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Industry adds 58K jobs in February

A day after state officials announced that Wisconsin’s unemployment rate for January was the lowest seen since 2001, industry organizations were reporting a surge in construction employment.

Using seasonally adjusted federal data, the Associated General Contractors of America reported Friday that the industry added 58,000 jobs in February, bringing the total throughout the U.S. to about 6.88 million. That number was up by 219,000 – 3.3 percent – from the same month a year ago.

Average earnings in the industry came to $28.48 an hour, which was 9.2 percent more than the average for private industries in general.

Employment gains were seen in both residential and non-residential construction. The residential sector added 136,200 jobs, showing an increase of 5.3 percent, between February 2016 and February 2017. The non-residential sector added 82,600 jobs, an increase of 2 percent, over the same 12-month period.

An economist for a separate group – the Associated Builders and Contractors – said this year’s unusually warm winter no doubt led to fewer seasonal layoffs than are typical. Also, the early onset of spring might have caused workers to be hired back earlier in the year than is normal.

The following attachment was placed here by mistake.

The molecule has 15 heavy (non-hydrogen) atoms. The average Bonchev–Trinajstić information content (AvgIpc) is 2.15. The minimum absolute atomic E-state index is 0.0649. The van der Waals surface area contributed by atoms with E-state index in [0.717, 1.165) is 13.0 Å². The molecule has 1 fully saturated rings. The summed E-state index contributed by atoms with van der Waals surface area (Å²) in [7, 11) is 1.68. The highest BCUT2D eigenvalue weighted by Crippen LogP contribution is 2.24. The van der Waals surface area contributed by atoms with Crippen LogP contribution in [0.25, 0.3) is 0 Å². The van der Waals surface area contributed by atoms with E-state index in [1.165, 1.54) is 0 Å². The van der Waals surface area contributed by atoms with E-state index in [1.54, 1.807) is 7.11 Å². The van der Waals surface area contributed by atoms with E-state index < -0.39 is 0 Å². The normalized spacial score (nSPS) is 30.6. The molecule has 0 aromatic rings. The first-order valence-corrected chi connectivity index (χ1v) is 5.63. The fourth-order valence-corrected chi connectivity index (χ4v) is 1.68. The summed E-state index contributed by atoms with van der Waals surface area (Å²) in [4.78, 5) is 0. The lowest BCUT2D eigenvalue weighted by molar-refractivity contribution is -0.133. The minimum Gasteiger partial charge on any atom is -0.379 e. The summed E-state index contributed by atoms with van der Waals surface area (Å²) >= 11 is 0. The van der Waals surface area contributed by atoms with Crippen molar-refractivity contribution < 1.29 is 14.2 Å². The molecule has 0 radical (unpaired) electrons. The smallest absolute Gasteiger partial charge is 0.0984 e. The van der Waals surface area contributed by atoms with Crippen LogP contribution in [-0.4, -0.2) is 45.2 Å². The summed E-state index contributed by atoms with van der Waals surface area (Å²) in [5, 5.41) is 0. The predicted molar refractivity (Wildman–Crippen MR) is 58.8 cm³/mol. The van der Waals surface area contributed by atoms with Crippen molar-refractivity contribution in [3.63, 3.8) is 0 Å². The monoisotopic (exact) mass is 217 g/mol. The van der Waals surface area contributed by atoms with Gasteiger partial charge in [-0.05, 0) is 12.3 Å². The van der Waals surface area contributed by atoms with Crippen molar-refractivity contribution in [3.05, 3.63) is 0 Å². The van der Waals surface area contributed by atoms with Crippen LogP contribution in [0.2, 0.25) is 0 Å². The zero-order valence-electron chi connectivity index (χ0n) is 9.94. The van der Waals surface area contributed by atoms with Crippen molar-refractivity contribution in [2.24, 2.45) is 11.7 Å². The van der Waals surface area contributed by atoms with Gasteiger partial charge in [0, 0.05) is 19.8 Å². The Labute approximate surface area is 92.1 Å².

“Still, there is reason to believe that construction job gains generated over the past two months are explained by more than unusually warm weather,” said Anirban Basu, ABC chief economist. “Data suggest there are now more jobseekers looking to participate in the construction sector’s ongoing recovery. That has likely helped some construction firms fill jobs openings more quickly over the last two months.”

The construction industry’s unemployment rate stood at 8.8 percent. The rate for all industries for the same month was 4.7 percent.

On Thursday, state officials had reported that Wisconsin’s unemployment rate stood at 3.9 percent in January. That was the lowest rate recorded since January 2001.

Copyright 2017 The Associated Press. All rights reserved. This material may not be published, broadcast, rewritten, or redistributed.

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